41. “Mr. ___” (Styx hit) : ROBOTO
“Mr Roboto” is a song on the 1983 album “Kilroy Was Here” by the Chicago band Styx. The first lines of the song are:

Domo arigato, Mr. Roboto,
Mata ah-oo hima de
Domo arigato, Mr. Roboto,
Himitsu wo shiri tai

which translates as:

Thank you very much, Mr. Robot
Until the day (we) meet again
Thank you very much, Mr. Robot
I want to know your secret

45. Winner’s prize on “RuPaul’s Drag U” : BOA
RuPaul is a famous drag queen who has developed a diverse career beyond performing on stage. He works as an actor, model, author and a recording artist. Famously, RuPaul doesn’t mind whether one addresses him as “he” or as “she” …

“You can call me he. You can call me she. You can call me Regis and Kathie Lee; I don’t care! Just as long as you call me.”

He currently hosts his own reality TV show called “RuPaul’s Drag Race”, which is billed as a search for “America’s next drag superstar”.

48. “Grey’s Anatomy” actress with five straight Emmy nominations : SANDRA OH
The Canadian actress Sandra Oh is very much associated these days with the role of Dr. Cristina Yang on “Grey’s Anatomy”. However, my favorite of Oh’s performances are in the movies “Under the Tuscan Sun” and “Sideways”.

Down
1. They might spook spelunkers : CAVE BATS
Spelunking is an American term for caving, although the word has Latin roots (“spelunca” is the Latin for “cave”). The term originated in the 1940s in New England when it was adopted by a group of men who explored caves in the area.

2. Where the San Antonio Spurs used to play : ALAMODOME
The Alamodome in San Antonio, Texas opened for business in 1993. The Alamodome was home to the San Antonio Spurs basketball from 1993 to 2002. Today the facility hosts many sporting events, including football and ice hockey games. It is also used as a convention center.

The Spurs are the professional basketball team based in San Antonio, Texas. The team was founded as the Dallas Chaparrals of the American Basketball Association (ABA) in 1967.

4. Job ad inits. : EEO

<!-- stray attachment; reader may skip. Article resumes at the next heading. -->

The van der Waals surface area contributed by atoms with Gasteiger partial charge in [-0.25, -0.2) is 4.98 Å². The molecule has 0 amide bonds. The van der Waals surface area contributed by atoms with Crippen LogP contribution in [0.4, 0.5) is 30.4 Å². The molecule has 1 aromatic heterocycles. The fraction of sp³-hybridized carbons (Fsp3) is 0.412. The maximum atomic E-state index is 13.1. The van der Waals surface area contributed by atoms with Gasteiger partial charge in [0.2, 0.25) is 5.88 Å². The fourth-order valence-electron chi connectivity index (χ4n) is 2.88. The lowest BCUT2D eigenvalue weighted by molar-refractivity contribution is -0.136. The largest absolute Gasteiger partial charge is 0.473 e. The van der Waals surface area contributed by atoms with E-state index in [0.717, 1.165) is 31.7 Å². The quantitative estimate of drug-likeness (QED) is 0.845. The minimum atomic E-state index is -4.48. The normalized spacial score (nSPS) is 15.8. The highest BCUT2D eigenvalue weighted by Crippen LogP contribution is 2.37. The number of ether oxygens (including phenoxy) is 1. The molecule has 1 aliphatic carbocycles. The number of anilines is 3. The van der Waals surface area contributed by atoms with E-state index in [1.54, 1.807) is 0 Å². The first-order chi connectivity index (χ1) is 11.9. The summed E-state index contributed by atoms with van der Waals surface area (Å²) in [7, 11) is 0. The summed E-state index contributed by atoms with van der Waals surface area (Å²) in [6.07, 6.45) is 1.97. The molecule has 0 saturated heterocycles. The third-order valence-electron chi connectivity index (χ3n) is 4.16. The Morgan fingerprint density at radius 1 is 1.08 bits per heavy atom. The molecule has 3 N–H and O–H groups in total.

Equal Employment Opportunity (EEO) is a term that has been around since 1964 when the Equal Employment Opportunity Commission (EEOC) was set up by the Civil Rights Act. Title VII of the Act prohibits employers from discriminating against employees on the basis of sex, race, color, national origin or religion.

12. Makeshift coaster, maybe : TILE
A “coaster” is a small mat or plate that goes under a glass or cup. Back in the late 1800s, the original coaster was a small drink stand that sat on a table. As the drink stand “coasted” around from guest-to-guest, it earned the name “coaster”.

14. Gen ___ (millennials) : YERS
“Generation Y” (Gen-Y) is alternative name for the Millennial Generation. Millennials were born after the “Gen-Xers”, from the early 1980s to the early 2000s.

21. Yellow-flowered plant producing a sticky resin : GUMWEED
Gumweed is the common name for the genus of plants Grindelia. One of the most common species is curlycup gumweed, a coastal scrub brush found in the western US.

23. Chicago Fire’s sports org. : MLS
Major League Soccer (MLS)

The Chicago Fire is the name of the city’s professional soccer team. The Fire were founded in 1997, and are named for the Great Chicago Fire of 1871.

24. Noisy recreation vehicles : JET SKIS
“Jet Ski” is actually a brand name, owned by Kawasaki Heavy Industries of Japan. The generic term, not often used, is “personal watercraft”. Most people use the term “Jet Ski” generically, although “WaveRunner” is also popular. But that’s another brand name, owned by Yamaha.

32. His wife and sons were Depression-era criminals : PA BARKER
“Pa Barker” was George Barker, husband of the more famous “Ma Barker”. Ma Barker was the mother of several children who became notorious criminals in the early thirties. Collectively they ran what was known as the Barker Gang and plied their trade in the US Midwest.

36. 2/2, to Toscanini : CUT TIME
The musical term “alla breve”, meaning “at the breve (i.e. the note)”, denotes a meter equivalent to 2/2. This implies quite a fast tempo, often found in military marches. 2/2 is also known as “cut time”.